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Started by bf312, November 05, 2018, 10:52:49 AM
Quote from: piarluozno on November 13, 2018, 12:35:22 AMI used to be super focused on being frugal thinking of it as the best (and possibly the only) way to reach financial independence. Being an immigrant from a developing country, I was dumbfounded by how easy North Americans spend hard earned money on things that didn't make sense (to me at the time) or last During a lunch chat with one of my colleagues, who tends to spend liberally, I asked him why he is not saving more. After all, we were working in a startup and making very little money. He said something along the lines of "there is only so much you can save but there are hundreds of billions of dollars out there up for grasp and that he rather spends energy on the latter". It kind of made sense but I could not see a way to increase my share in those billions. I thought he was just making excuse for living a fun life style. Over the years, as I moved up in my career I slowly realized he was right. If you have the energy, the will, and the skill to make more $, you should focus on that and stop obsessing about saving a few bucks here and there. If commuting with uber will save you time and increase your productivity, skip on the stressful long bus ride, and think of the uber cost as an investment. Spend 300-400 more on uber, deliver more, get promoted, and make multiple of what you spent on Uber...Another example - as hiring manager in startups and large tech companies, I saw many times that simple tricks such as having multiple competing offers, or simply negotiating better can bring you an offer that can literally double your overall compensation package compared to what your (possibly better skilled) peers make. I could not believe how often smart folks, especially folks with PhD, leave huge chunks of money on the table simply because they don't know how to negotiate. Having realized these, I have been worrying more on how to increase my value proposition (= my technical, negotiation, and management skills) and worrying less on saving 10$ on my next grocery adventure... Don't take me wrong, I think you should save, but it should not be an obsession that drains your time, physical and/or mental energy . So far it worked for me quite well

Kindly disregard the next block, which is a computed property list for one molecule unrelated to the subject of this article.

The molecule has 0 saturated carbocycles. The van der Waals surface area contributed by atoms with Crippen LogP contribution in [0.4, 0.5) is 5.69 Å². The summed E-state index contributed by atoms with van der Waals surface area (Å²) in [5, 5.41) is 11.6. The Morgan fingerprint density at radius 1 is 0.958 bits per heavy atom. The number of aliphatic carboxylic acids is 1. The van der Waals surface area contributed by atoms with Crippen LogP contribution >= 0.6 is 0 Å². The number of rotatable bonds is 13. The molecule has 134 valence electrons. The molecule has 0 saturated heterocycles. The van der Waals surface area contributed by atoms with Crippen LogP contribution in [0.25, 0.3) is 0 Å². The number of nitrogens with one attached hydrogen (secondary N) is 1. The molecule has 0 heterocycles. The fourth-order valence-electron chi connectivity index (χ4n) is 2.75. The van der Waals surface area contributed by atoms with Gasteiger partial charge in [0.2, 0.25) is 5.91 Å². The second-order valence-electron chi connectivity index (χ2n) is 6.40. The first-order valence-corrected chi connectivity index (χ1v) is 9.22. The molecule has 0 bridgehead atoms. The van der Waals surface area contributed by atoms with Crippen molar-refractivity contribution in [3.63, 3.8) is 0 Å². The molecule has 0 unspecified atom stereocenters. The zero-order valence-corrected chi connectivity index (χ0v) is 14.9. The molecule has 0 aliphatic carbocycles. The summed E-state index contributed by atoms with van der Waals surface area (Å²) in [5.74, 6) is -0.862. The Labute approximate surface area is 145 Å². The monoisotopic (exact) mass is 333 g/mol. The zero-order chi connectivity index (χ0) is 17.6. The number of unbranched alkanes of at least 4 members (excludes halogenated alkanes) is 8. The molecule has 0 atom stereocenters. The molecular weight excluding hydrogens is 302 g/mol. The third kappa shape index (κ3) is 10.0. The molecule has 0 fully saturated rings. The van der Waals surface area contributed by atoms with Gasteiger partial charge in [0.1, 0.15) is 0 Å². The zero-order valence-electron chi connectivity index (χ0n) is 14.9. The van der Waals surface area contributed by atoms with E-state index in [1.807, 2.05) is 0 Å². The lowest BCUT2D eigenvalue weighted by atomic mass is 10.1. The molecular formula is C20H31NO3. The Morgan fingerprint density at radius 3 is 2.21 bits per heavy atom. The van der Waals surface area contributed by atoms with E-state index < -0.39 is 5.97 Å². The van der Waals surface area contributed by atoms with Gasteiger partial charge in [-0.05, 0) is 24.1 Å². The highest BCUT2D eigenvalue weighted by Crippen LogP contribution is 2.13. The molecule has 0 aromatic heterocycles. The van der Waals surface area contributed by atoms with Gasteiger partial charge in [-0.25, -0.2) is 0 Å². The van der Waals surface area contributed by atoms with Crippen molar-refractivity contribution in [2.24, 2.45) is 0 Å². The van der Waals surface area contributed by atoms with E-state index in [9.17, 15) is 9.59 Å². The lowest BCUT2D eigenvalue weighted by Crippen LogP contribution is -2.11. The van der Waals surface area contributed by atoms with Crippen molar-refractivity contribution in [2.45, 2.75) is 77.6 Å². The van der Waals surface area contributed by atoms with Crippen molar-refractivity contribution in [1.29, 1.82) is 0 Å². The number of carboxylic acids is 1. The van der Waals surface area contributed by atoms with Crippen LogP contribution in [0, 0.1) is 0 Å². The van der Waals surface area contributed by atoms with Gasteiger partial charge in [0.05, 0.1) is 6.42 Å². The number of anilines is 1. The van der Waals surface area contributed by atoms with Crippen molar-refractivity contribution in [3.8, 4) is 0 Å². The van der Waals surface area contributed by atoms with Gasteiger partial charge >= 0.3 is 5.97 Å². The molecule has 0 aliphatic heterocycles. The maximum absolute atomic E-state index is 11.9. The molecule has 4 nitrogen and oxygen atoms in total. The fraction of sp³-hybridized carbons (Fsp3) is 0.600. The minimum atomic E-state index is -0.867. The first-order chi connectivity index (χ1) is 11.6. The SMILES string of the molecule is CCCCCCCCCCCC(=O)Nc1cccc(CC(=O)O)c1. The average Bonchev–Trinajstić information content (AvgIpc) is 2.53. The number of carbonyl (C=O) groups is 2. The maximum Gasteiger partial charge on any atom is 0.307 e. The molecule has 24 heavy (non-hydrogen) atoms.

QuoteOne piece of advice that my grandma didn't give me, but did mention was the concept of your salary or income for the year (excluding extra income or side income you weren't expecting). She always said something like: "It's fine if you spend money on travel, or some new clothes, but you have to realize that means you will have to spend less on something else later. Choose what is important to you and understand that trade off!"
Quote from: Sam on November 05, 2018, 06:17:59 PMNever fail due to a lack of effort because effort requires no skill.